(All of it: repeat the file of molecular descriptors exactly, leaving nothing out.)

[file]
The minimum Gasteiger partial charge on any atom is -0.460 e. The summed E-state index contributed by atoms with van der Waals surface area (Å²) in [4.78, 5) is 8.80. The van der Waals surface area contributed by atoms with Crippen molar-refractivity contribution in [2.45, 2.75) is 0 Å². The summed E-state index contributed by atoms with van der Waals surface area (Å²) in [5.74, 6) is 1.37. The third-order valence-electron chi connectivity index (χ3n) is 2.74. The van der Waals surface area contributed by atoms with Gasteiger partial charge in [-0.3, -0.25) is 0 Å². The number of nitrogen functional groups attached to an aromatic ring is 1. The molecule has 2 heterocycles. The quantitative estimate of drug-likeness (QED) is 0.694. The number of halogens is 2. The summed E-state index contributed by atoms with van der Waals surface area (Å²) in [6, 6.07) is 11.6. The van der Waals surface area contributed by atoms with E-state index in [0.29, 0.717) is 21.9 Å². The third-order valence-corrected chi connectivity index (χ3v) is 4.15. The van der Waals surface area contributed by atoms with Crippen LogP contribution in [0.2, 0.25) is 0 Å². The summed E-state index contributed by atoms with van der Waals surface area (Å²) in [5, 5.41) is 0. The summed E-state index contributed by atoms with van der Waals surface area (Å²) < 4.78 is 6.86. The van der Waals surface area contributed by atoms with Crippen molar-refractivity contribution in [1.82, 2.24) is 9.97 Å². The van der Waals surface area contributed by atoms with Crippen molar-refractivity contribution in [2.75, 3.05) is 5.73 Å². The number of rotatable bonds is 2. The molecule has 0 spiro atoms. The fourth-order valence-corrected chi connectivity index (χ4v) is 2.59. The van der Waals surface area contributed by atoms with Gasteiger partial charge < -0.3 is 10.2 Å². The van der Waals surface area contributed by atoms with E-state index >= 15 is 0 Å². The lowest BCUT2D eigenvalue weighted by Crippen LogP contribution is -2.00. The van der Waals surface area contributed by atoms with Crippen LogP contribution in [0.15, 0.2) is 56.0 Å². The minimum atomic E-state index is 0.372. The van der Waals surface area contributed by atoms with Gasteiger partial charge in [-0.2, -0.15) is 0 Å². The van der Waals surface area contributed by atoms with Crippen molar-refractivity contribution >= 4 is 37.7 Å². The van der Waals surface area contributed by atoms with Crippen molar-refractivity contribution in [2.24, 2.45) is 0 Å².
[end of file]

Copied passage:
The minimum Gasteiger partial charge on any atom is -0.460 e. The summed E-state index contributed by atoms with van der Waals surface area (Å²) in [4.78, 5) is 8.80. The van der Waals surface area contributed by atoms with Crippen molar-refractivity contribution in [2.45, 2.75) is 0 Å². The summed E-state index contributed by atoms with van der Waals surface area (Å²) in [5.74, 6) is 1.37. The third-order valence-electron chi connectivity index (χ3n) is 2.74. The van der Waals surface area contributed by atoms with Gasteiger partial charge in [-0.3, -0.25) is 0 Å². The number of nitrogen functional groups attached to an aromatic ring is 1. The molecule has 2 heterocycles. The quantitative estimate of drug-likeness (QED) is 0.694. The number of halogens is 2. The summed E-state index contributed by atoms with van der Waals surface area (Å²) in [6, 6.07) is 11.6. The van der Waals surface area contributed by atoms with E-state index in [0.29, 0.717) is 21.9 Å². The third-order valence-corrected chi connectivity index (χ3v) is 4.15. The van der Waals surface area contributed by atoms with Crippen LogP contribution in [0.2, 0.25) is 0 Å². The summed E-state index contributed by atoms with van der Waals surface area (Å²) in [5, 5.41) is 0. The summed E-state index contributed by atoms with van der Waals surface area (Å²) < 4.78 is 6.86. The van der Waals surface area contributed by atoms with Crippen molar-refractivity contribution in [1.82, 2.24) is 9.97 Å². The van der Waals surface area contributed by atoms with Crippen molar-refractivity contribution in [2.75, 3.05) is 5.73 Å². The number of rotatable bonds is 2. The molecule has 0 spiro atoms. The fourth-order valence-corrected chi connectivity index (χ4v) is 2.59. The van der Waals surface area contributed by atoms with Gasteiger partial charge < -0.3 is 10.2 Å². The van der Waals surface area contributed by atoms with E-state index >= 15 is 0 Å². The lowest BCUT2D eigenvalue weighted by Crippen LogP contribution is -2.00. The van der Waals surface area contributed by atoms with Crippen LogP contribution in [0.15, 0.2) is 56.0 Å². The minimum atomic E-state index is 0.372. The van der Waals surface area contributed by atoms with Gasteiger partial charge in [-0.2, -0.15) is 0 Å². The van der Waals surface area contributed by atoms with Crippen molar-refractivity contribution >= 4 is 37.7 Å². The van der Waals surface area contributed by atoms with Crippen molar-refractivity contribution in [2.24, 2.45) is 0 Å².